Isostacy: the crust is essentially floating on the mantle, less dense than mantle. Think of
the crust floating on the mantle the same way blocks of wood or ice cubes float on the
water. Isostatic equilibrium.
The more crust sticks above the surface, the more it sticks down below. We have
indirect evidence that mountain chains have roots that extend down into the mantle.
Use gravitational anomalies to tell what rocks there are. Rocks that cause gravitational
anomaly, heavier. Basalt has higher density than average continental crust like granite.
Massive. Basalt erupting into rift zone, lava can erupt. If mantle beneath mountain range
is displaced by low-density crust. Balanced by low-density crust that replaces higher-
Uplifted mountain range, maximum elevation
If things are eroded evenly off the top, will uplift
But things don’t erode evenly. Streams, glacial valleys can make peaks even higher.
Examples of mountain uplift: Sevier Orogeny (ca. 140-50 Ma)
Laramide Orogeny (ca .75-45 Ma)
Basin and Range Extension (ca. 20-0 Ma)
FDR FUN (footwall moved down reverse fault, footwall moved up normal fault)
When cross beds form around ripples, (left to right), sand rolls up, avalanches down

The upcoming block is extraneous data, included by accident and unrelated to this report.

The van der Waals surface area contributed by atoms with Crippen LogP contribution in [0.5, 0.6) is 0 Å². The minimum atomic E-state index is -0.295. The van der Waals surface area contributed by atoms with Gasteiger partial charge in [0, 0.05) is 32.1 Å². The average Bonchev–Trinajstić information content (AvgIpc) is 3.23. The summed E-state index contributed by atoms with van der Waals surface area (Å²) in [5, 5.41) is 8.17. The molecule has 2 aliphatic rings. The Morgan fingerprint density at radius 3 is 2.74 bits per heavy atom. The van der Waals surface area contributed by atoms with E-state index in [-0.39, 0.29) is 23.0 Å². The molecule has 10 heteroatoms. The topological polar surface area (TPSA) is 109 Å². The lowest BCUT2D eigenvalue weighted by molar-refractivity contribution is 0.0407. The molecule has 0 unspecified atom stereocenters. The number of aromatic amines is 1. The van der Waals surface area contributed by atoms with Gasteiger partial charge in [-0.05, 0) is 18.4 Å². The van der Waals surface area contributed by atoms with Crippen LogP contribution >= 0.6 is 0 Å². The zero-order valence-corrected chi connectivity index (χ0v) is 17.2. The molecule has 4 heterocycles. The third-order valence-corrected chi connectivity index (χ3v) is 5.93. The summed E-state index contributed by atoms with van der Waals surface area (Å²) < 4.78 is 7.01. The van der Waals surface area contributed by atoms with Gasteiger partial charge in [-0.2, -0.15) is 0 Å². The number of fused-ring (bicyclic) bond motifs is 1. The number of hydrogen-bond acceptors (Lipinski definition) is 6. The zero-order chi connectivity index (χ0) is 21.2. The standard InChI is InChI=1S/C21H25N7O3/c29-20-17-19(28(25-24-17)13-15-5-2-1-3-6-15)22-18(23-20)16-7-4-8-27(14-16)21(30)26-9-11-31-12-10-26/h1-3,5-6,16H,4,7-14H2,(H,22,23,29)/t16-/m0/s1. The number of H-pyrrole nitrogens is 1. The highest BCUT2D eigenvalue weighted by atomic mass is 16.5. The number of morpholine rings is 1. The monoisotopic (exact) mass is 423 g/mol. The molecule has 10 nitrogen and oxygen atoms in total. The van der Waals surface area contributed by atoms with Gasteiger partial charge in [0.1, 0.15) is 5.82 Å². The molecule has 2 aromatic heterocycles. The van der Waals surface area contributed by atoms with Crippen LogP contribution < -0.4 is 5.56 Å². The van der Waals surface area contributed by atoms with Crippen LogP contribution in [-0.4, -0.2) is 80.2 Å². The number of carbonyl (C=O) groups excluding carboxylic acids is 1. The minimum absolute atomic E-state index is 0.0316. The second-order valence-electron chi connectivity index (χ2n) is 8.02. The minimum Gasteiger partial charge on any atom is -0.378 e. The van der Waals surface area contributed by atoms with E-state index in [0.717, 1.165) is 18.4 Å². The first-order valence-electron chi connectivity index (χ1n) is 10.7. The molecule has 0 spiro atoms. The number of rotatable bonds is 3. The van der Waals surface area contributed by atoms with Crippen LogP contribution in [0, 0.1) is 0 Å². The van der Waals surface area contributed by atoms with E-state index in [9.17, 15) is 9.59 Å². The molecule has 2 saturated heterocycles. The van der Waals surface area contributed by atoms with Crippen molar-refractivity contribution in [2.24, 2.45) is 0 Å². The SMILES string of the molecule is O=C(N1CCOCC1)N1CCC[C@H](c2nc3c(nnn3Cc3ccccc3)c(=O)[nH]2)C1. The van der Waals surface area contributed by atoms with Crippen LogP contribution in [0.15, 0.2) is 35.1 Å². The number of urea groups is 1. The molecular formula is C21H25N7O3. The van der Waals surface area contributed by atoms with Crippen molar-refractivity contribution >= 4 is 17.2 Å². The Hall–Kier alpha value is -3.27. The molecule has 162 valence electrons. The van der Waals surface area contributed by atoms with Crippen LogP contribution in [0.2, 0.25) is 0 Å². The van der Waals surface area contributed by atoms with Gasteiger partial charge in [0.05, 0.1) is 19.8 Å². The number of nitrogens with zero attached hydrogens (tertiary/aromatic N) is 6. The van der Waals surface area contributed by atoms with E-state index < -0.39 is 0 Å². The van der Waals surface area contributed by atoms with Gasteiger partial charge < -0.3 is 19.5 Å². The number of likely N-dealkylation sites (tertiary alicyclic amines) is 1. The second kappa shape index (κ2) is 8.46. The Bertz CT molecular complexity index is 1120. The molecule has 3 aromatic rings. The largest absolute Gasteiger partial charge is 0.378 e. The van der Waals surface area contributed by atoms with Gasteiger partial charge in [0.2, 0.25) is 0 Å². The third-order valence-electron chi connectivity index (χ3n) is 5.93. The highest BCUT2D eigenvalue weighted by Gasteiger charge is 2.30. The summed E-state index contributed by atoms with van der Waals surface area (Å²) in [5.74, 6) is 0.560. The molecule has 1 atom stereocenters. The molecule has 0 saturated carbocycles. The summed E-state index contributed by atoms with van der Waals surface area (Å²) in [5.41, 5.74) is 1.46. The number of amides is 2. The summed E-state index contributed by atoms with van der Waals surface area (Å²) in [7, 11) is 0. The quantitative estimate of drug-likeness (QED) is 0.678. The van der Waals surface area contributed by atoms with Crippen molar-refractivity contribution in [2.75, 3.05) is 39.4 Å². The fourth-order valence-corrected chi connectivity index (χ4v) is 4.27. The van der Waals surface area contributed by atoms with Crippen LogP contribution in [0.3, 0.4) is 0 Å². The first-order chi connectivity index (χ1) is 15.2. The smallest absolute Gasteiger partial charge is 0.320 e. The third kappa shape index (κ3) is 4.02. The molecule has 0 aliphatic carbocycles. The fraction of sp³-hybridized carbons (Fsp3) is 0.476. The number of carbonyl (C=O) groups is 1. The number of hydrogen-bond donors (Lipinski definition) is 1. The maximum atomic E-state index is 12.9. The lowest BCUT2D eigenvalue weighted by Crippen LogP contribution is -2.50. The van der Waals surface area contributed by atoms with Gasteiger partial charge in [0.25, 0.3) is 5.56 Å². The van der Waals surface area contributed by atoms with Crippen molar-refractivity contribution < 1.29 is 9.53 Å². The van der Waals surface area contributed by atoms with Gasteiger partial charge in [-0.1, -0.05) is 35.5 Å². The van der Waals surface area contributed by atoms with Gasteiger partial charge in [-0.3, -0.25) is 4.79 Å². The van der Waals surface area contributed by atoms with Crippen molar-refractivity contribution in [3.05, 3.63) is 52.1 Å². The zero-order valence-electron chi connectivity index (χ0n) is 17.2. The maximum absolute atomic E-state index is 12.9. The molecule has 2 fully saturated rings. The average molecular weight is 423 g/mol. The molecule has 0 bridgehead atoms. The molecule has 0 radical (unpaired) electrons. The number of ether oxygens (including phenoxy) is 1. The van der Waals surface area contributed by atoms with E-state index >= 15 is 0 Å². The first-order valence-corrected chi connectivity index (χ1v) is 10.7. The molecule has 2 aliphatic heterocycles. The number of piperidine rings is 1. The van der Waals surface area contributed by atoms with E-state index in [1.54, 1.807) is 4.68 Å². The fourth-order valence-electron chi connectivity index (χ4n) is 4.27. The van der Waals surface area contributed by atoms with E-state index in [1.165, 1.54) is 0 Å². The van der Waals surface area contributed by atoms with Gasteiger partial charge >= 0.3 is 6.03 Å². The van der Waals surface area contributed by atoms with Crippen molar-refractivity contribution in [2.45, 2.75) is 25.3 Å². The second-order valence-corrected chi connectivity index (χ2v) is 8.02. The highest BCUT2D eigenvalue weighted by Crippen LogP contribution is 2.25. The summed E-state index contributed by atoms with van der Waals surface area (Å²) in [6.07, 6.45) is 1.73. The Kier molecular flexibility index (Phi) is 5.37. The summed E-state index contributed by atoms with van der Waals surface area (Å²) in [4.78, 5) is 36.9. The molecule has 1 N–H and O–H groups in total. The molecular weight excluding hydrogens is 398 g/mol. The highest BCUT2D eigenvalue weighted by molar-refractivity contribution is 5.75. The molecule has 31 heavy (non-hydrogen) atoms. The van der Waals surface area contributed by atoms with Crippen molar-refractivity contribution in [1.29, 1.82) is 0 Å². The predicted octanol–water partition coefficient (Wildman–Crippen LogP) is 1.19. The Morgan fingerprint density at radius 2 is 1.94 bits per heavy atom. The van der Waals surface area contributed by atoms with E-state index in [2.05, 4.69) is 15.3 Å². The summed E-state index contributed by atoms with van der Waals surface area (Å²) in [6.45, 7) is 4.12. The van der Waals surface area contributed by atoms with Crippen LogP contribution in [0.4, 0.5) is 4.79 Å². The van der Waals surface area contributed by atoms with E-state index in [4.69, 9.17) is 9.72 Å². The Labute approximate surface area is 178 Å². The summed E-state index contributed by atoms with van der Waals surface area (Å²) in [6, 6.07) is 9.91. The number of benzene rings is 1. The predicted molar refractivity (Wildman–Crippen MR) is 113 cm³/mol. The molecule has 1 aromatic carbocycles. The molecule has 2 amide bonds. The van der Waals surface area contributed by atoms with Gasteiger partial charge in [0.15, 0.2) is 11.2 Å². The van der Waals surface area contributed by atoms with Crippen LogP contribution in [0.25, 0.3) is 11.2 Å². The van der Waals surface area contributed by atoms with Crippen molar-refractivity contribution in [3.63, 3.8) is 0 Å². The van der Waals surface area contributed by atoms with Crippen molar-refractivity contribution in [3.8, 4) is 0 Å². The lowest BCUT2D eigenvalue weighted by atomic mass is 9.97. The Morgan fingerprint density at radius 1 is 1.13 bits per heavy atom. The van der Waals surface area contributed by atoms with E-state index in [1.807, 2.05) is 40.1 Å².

other side. Top of most ripples erode away, cross beds in front of ripple. more and more
horizontal, top of crossbeds is truncated, more perpendicular
Monocline – only one fold
Faster plate tectonics, different styles of deformation
Basin and Range orogeny – majority of structures are normal faults.
Graben: Valley surrounded by footwalls.
Sevier orogeny: Oldest orogeny that happened in North America, ca. 140-50 Ma
Laramide orogeny, ca. 75-45 Ma
Thrust sheet (tobacco Root Mtns, Montana)
Anticline, reverse faults, synclines, all show compression.
Principle of superposition only works if anticlines don’t turn over (older rock is on
Monocline is from Greybull, WY
Layers of mountains
Stacking thin sheets of sedimentary rock on themselves.
Difference between Sevier and Laramide mountains:
Sevier: Thrust faults stacked on each other
Laramide: Reverse faults, pushes up rock, thick skin of sedimentary rock on surface
granite of Washington/Oregon during Sevier orogeny happened in Idaho during the
Basin/Range orogeny: Much younger than the Sevier and Laramide orogenies.
Evaporite mineral: Halite, Gypsum.
Stages of continental rifting
Death Valley – Basin and Range Orogeny
Alluvial fan size difference in Death Valley – why is there a difference?
Every time you build fans on the east side of the valley, they truncate along the
Clastic sedimentary / Chemical sedimentary